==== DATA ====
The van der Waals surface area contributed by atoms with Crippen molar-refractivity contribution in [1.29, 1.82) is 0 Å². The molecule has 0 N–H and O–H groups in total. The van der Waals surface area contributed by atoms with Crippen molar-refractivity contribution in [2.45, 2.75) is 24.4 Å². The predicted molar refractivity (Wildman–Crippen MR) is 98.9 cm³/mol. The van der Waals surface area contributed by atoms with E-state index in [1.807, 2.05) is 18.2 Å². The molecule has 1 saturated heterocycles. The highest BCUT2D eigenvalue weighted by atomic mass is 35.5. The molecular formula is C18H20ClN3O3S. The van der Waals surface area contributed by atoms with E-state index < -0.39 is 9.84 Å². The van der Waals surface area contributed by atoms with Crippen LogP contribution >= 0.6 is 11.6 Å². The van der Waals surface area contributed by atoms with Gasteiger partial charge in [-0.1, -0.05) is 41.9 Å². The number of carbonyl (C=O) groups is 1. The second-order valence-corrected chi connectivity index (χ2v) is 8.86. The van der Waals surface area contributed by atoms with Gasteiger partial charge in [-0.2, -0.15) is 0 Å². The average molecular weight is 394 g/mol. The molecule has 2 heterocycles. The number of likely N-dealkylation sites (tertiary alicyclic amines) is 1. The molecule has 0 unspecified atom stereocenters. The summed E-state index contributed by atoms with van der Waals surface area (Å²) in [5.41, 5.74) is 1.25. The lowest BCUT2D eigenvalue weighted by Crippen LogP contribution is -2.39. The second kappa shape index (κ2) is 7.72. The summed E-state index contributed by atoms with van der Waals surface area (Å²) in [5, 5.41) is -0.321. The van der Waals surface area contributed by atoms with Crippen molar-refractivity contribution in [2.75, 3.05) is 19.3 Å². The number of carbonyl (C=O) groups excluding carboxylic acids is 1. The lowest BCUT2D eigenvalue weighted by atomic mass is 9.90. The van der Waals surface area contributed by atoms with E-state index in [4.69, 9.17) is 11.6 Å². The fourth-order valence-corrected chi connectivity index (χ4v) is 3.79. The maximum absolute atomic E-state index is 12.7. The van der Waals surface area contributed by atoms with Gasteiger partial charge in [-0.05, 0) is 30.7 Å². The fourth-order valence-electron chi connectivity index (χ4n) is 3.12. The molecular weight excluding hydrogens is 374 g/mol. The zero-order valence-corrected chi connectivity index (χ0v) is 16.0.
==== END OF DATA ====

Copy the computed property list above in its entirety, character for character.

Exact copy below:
The van der Waals surface area contributed by atoms with Crippen molar-refractivity contribution in [1.29, 1.82) is 0 Å². The molecule has 0 N–H and O–H groups in total. The van der Waals surface area contributed by atoms with Crippen molar-refractivity contribution in [2.45, 2.75) is 24.4 Å². The predicted molar refractivity (Wildman–Crippen MR) is 98.9 cm³/mol. The van der Waals surface area contributed by atoms with E-state index in [1.807, 2.05) is 18.2 Å². The molecule has 1 saturated heterocycles. The highest BCUT2D eigenvalue weighted by atomic mass is 35.5. The molecular formula is C18H20ClN3O3S. The van der Waals surface area contributed by atoms with E-state index < -0.39 is 9.84 Å². The van der Waals surface area contributed by atoms with Crippen LogP contribution >= 0.6 is 11.6 Å². The van der Waals surface area contributed by atoms with Gasteiger partial charge in [-0.1, -0.05) is 41.9 Å². The number of carbonyl (C=O) groups is 1. The second-order valence-corrected chi connectivity index (χ2v) is 8.86. The van der Waals surface area contributed by atoms with Gasteiger partial charge in [-0.2, -0.15) is 0 Å². The average molecular weight is 394 g/mol. The molecule has 2 heterocycles. The number of likely N-dealkylation sites (tertiary alicyclic amines) is 1. The molecule has 0 unspecified atom stereocenters. The summed E-state index contributed by atoms with van der Waals surface area (Å²) in [5.41, 5.74) is 1.25. The lowest BCUT2D eigenvalue weighted by Crippen LogP contribution is -2.39. The second kappa shape index (κ2) is 7.72. The summed E-state index contributed by atoms with van der Waals surface area (Å²) in [5, 5.41) is -0.321. The van der Waals surface area contributed by atoms with Crippen molar-refractivity contribution in [2.75, 3.05) is 19.3 Å². The number of carbonyl (C=O) groups excluding carboxylic acids is 1. The lowest BCUT2D eigenvalue weighted by atomic mass is 9.90. The van der Waals surface area contributed by atoms with E-state index in [4.69, 9.17) is 11.6 Å². The fourth-order valence-corrected chi connectivity index (χ4v) is 3.79. The maximum absolute atomic E-state index is 12.7. The van der Waals surface area contributed by atoms with Gasteiger partial charge in [-0.05, 0) is 30.7 Å². The fourth-order valence-electron chi connectivity index (χ4n) is 3.12. The molecular weight excluding hydrogens is 374 g/mol. The zero-order valence-corrected chi connectivity index (χ0v) is 16.0.